climate change. It wants to cut 90% of its carbon pollution by 2040, that`s from 1990 levels. There`s a lot standing in their way. Farmers, for

example, have been protesting for months against some of the E.U. strongest climate policies, because they say it`s too hard to keep food growing for

their people if they have to do these new measures, like using certain types of fertilizers.

Auto makers, for example, don`t want to phase out combustion engine cars quite as quickly as the European Union does. They want to get rid of

combustion engine cars by 2035. And a lot of countries are saying that`s too soon.

Another sticking point is defense. So Ursula von der Leyen, and the President of the E.U. announced she`s going to run for reelection. She made

climate center of her agenda in her last term, but this term climate was largely missing from her agenda speech. And that`s largely because defense

has really taken over the climate agenda in the last few months.

So what happens next? The E.U. is notorious for taking months and months to get legislation finalized. This is going to be up to a year of talks to

discuss exactly how to reach this 90% target. And while there`s broad support for that target in the current parliament, that all may change in

June. There are elections coming up and the greens parties are expected to lose a lot of their seats to conservatives and even far right parties, that

may not be so progressive and ambitious on climate.

So what that will look like in the future? We`ll see.


JIMENEZ: All right, everybody. Ten second trivia.

Which country became the first European nation to establish a national parks system.

Is it England, Sweden, France, or Germany?

If you said Sweden, shout it from the nearest mountain top, it is Sweden. In 1909, the country designated nine areas of its country as national park,

the first nation to do so in Europe.

All right, speaking of Sweden, that`s where some we`re going to call them, brave, young students are taking a school course in a chilling situation.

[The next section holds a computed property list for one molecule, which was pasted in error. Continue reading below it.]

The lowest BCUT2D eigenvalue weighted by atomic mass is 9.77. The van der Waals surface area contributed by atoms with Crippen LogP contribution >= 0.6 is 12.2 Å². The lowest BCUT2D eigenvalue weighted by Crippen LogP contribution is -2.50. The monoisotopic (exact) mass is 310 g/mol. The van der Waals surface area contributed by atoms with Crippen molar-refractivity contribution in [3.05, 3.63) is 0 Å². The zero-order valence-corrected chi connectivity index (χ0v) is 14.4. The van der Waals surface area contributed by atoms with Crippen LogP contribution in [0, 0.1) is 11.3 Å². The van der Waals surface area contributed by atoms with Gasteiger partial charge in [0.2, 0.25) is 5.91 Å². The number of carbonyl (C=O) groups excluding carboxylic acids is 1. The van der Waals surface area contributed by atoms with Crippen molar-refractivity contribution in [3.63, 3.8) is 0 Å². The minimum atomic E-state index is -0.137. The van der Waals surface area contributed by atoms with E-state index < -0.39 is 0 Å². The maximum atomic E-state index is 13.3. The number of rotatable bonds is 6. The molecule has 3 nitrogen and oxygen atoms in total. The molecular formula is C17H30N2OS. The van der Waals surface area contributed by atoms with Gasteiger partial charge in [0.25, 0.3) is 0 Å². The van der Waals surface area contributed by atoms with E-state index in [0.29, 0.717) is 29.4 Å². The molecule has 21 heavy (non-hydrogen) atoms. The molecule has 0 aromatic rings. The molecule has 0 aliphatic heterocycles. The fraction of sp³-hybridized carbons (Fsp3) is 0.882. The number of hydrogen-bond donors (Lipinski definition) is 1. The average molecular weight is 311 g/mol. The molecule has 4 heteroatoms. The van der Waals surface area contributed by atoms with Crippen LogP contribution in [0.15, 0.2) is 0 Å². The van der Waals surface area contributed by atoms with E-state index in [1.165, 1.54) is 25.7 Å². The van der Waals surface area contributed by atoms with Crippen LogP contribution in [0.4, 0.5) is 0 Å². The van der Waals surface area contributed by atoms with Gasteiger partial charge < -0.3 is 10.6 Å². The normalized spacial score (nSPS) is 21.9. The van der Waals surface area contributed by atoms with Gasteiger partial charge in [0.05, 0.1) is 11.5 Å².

Quite literally, dozens of children, fully clothed are jumping into this frigid lake. Is this an ice sponge challenge? No, it`s actually part of the

elementary school curriculum where it teaches kids survival training on what to do if they ever fall through the ice from one of the many lakes in

the country.

As you see students with big backpacks, strapped on, learn how to use ice spikes to help pull themselves out of the icy waters. These classes are

gaining attention now with a rise in ice incidents in the country.

All right, as you know, today is Friday and we couldn`t let you go the whole week without getting at least some FaceTime from our very own Coy

Wire. Recently, Coy had a chance to speak with a bunch of celebrities who graciously offer some tips for success specifically for you. Check this



COY WIRE, CNN 10 ANCHOR: What`s that one secret to success?

GARY VAYNERCHUK, ENTREPRENEUR: Not judging yourself too early. You know, everybody wants everything so fast out, you know, and the reality is real

stuff takes time.

JELLY ROLL, MUSICIAN: The seeds you plant today will grow in 10 years if you water them for the next 10 years. And that`s the mistake people make,

they plant seeds and they forget to water them. They think, well, no, I planted that seed. That should be growing. No, no, you got to water. Every

single day for all 10 years.

PEYTON MANNING, RETIRED QUARTERBACK: Have goals, have dreams and work hard to accomplish those goals.

JOE BURROW, NFL QUARTERBACK: Focus on the process, don`t focus on results.

NE-YO, MUSICIAN: Whoever you are, once you figure out who you are, just be that person regardless to anyone else`s opinion, regardless of what anybody

else says or thanks. You are not built to blend in, blend out by all means.

CEEDEE LAMB, NFL WIDE RECEIVER: Follow your mind, follow your passion and follow your own dreams. Don`t let no one negate it. Tell you otherwise,

believe in yourself and work hard.

WIRE: I love that.

MANNING: You are a 10 out 10.

ROLL: You are a 10 out 10.

UNIDENTIFIED MALES: You are a 10 out 10.

NE-YO: You are a 10 out 10, salute.


JIMENEZ: What a great way to end the week. Thank you Coy for grabbing those interviews and thank you all for letting me guest host this amazing

show. Coy will be back next week. Don`t worry.

But before I go, I got to shout out some of you. I`m looking at you, Barret Traditional Middle school in Louisville, Kentucky. Keep climbing


Also, I want to shout out Delaware Valley High School in Milford, Pennsylvania. Thank you for making this show special. Have a great weekend.

And until next time, thank you for letting me be part of the CNN 10 family.